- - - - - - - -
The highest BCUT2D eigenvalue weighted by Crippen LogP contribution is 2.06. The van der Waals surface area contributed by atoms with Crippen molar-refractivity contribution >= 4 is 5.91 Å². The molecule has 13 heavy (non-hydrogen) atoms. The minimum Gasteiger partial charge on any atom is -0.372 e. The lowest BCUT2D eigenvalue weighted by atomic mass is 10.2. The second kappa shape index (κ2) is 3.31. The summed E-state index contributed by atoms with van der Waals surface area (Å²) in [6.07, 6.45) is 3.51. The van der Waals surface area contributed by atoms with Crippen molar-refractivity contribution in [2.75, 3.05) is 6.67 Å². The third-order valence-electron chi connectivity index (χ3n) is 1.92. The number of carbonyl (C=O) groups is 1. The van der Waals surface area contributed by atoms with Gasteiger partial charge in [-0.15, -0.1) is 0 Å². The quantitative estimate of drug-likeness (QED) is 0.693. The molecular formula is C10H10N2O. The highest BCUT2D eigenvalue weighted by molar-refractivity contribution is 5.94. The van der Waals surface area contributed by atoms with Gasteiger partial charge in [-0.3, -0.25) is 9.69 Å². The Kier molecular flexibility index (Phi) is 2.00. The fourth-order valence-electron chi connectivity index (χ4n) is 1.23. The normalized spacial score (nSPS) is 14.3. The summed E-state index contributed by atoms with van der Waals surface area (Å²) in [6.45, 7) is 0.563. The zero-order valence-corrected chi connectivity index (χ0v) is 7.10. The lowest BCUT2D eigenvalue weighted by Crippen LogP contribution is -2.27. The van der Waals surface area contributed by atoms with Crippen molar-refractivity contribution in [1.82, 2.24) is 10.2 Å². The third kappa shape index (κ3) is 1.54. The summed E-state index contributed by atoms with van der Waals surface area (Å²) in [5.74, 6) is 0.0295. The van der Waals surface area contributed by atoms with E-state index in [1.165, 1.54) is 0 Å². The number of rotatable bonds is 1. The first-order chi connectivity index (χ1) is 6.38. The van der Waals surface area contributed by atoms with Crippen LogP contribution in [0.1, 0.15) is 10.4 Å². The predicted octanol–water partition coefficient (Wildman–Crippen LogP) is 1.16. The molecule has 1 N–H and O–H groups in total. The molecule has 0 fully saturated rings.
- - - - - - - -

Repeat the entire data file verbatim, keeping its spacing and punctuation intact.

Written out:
The highest BCUT2D eigenvalue weighted by Crippen LogP contribution is 2.06. The van der Waals surface area contributed by atoms with Crippen molar-refractivity contribution >= 4 is 5.91 Å². The molecule has 13 heavy (non-hydrogen) atoms. The minimum Gasteiger partial charge on any atom is -0.372 e. The lowest BCUT2D eigenvalue weighted by atomic mass is 10.2. The second kappa shape index (κ2) is 3.31. The summed E-state index contributed by atoms with van der Waals surface area (Å²) in [6.07, 6.45) is 3.51. The van der Waals surface area contributed by atoms with Crippen molar-refractivity contribution in [2.75, 3.05) is 6.67 Å². The third-order valence-electron chi connectivity index (χ3n) is 1.92. The number of carbonyl (C=O) groups is 1. The van der Waals surface area contributed by atoms with Gasteiger partial charge in [-0.15, -0.1) is 0 Å². The quantitative estimate of drug-likeness (QED) is 0.693. The molecular formula is C10H10N2O. The highest BCUT2D eigenvalue weighted by molar-refractivity contribution is 5.94. The van der Waals surface area contributed by atoms with Gasteiger partial charge in [-0.3, -0.25) is 9.69 Å². The Kier molecular flexibility index (Phi) is 2.00. The fourth-order valence-electron chi connectivity index (χ4n) is 1.23. The normalized spacial score (nSPS) is 14.3. The summed E-state index contributed by atoms with van der Waals surface area (Å²) in [6.45, 7) is 0.563. The zero-order valence-corrected chi connectivity index (χ0v) is 7.10. The lowest BCUT2D eigenvalue weighted by Crippen LogP contribution is -2.27. The van der Waals surface area contributed by atoms with Crippen molar-refractivity contribution in [1.82, 2.24) is 10.2 Å². The third kappa shape index (κ3) is 1.54. The summed E-state index contributed by atoms with van der Waals surface area (Å²) in [5.74, 6) is 0.0295. The van der Waals surface area contributed by atoms with E-state index in [1.165, 1.54) is 0 Å². The number of rotatable bonds is 1. The first-order chi connectivity index (χ1) is 6.38. The van der Waals surface area contributed by atoms with Crippen LogP contribution in [0.1, 0.15) is 10.4 Å². The predicted octanol–water partition coefficient (Wildman–Crippen LogP) is 1.16. The molecule has 1 N–H and O–H groups in total. The molecule has 0 fully saturated rings.